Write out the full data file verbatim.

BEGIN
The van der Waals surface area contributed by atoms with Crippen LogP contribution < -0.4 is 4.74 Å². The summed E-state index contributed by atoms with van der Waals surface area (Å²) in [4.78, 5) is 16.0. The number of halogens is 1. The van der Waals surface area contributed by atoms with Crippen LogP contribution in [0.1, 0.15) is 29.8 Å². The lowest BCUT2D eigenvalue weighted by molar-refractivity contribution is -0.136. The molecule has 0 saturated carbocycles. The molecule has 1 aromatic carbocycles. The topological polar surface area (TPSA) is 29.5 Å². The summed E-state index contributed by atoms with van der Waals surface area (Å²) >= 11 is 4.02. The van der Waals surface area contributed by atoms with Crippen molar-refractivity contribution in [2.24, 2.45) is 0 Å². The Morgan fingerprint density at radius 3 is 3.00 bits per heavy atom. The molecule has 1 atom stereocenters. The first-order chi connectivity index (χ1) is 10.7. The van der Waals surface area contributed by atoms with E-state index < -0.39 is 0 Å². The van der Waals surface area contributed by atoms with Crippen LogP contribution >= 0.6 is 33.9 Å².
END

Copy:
The van der Waals surface area contributed by atoms with Crippen LogP contribution < -0.4 is 4.74 Å². The summed E-state index contributed by atoms with van der Waals surface area (Å²) in [4.78, 5) is 16.0. The number of halogens is 1. The van der Waals surface area contributed by atoms with Crippen LogP contribution in [0.1, 0.15) is 29.8 Å². The lowest BCUT2D eigenvalue weighted by molar-refractivity contribution is -0.136. The molecule has 0 saturated carbocycles. The molecule has 1 aromatic carbocycles. The topological polar surface area (TPSA) is 29.5 Å². The summed E-state index contributed by atoms with van der Waals surface area (Å²) >= 11 is 4.02. The van der Waals surface area contributed by atoms with Crippen molar-refractivity contribution in [2.24, 2.45) is 0 Å². The Morgan fingerprint density at radius 3 is 3.00 bits per heavy atom. The molecule has 1 atom stereocenters. The first-order chi connectivity index (χ1) is 10.7. The van der Waals surface area contributed by atoms with E-state index < -0.39 is 0 Å². The van der Waals surface area contributed by atoms with Crippen LogP contribution >= 0.6 is 33.9 Å².